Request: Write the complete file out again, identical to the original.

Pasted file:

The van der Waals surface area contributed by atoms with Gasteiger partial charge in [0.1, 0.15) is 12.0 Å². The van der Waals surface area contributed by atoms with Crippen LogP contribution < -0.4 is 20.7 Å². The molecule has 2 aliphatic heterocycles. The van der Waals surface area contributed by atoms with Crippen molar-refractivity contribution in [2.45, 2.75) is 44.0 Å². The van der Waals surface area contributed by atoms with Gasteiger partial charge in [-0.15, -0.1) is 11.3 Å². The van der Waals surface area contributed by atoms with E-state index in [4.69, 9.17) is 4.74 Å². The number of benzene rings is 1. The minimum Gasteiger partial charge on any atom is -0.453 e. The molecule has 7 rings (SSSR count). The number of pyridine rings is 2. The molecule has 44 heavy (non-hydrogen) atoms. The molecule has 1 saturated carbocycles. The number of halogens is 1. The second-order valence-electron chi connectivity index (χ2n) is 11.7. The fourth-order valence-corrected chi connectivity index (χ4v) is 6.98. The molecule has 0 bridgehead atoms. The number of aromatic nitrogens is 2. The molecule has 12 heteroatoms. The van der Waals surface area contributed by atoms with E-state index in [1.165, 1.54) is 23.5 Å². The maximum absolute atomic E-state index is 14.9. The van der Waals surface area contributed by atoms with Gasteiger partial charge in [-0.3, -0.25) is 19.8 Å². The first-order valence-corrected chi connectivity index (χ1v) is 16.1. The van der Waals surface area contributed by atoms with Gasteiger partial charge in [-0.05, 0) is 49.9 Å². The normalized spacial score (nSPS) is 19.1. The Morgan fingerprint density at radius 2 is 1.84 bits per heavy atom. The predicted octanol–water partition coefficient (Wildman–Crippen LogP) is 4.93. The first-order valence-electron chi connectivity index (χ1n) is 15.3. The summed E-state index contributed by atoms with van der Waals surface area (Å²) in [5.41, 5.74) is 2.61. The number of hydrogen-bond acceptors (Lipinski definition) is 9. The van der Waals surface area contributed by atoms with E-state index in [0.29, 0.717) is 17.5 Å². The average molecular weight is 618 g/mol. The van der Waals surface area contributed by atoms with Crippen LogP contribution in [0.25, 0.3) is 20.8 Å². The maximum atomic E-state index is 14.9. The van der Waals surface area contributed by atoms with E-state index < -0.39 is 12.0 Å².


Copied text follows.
The van der Waals surface area contributed by atoms with Gasteiger partial charge in [0.1, 0.15) is 12.0 Å². The van der Waals surface area contributed by atoms with Crippen LogP contribution < -0.4 is 20.7 Å². The molecule has 2 aliphatic heterocycles. The van der Waals surface area contributed by atoms with Crippen molar-refractivity contribution in [2.45, 2.75) is 44.0 Å². The van der Waals surface area contributed by atoms with Gasteiger partial charge in [-0.15, -0.1) is 11.3 Å². The van der Waals surface area contributed by atoms with E-state index in [4.69, 9.17) is 4.74 Å². The number of benzene rings is 1. The minimum Gasteiger partial charge on any atom is -0.453 e. The molecule has 7 rings (SSSR count). The number of pyridine rings is 2. The molecule has 44 heavy (non-hydrogen) atoms. The molecule has 1 saturated carbocycles. The number of halogens is 1. The second-order valence-electron chi connectivity index (χ2n) is 11.7. The fourth-order valence-corrected chi connectivity index (χ4v) is 6.98. The molecule has 0 bridgehead atoms. The number of aromatic nitrogens is 2. The molecule has 12 heteroatoms. The van der Waals surface area contributed by atoms with E-state index in [1.165, 1.54) is 23.5 Å². The maximum absolute atomic E-state index is 14.9. The van der Waals surface area contributed by atoms with Gasteiger partial charge in [-0.3, -0.25) is 19.8 Å². The first-order valence-corrected chi connectivity index (χ1v) is 16.1. The van der Waals surface area contributed by atoms with Gasteiger partial charge in [-0.05, 0) is 49.9 Å². The normalized spacial score (nSPS) is 19.1. The Morgan fingerprint density at radius 2 is 1.84 bits per heavy atom. The predicted octanol–water partition coefficient (Wildman–Crippen LogP) is 4.93. The first-order valence-electron chi connectivity index (χ1n) is 15.3. The summed E-state index contributed by atoms with van der Waals surface area (Å²) in [5.41, 5.74) is 2.61. The number of hydrogen-bond acceptors (Lipinski definition) is 9. The van der Waals surface area contributed by atoms with E-state index in [0.29, 0.717) is 17.5 Å². The average molecular weight is 618 g/mol. The van der Waals surface area contributed by atoms with Crippen LogP contribution in [0.25, 0.3) is 20.8 Å². The maximum atomic E-state index is 14.9. The van der Waals surface area contributed by atoms with E-state index < -0.39 is 12.0 Å².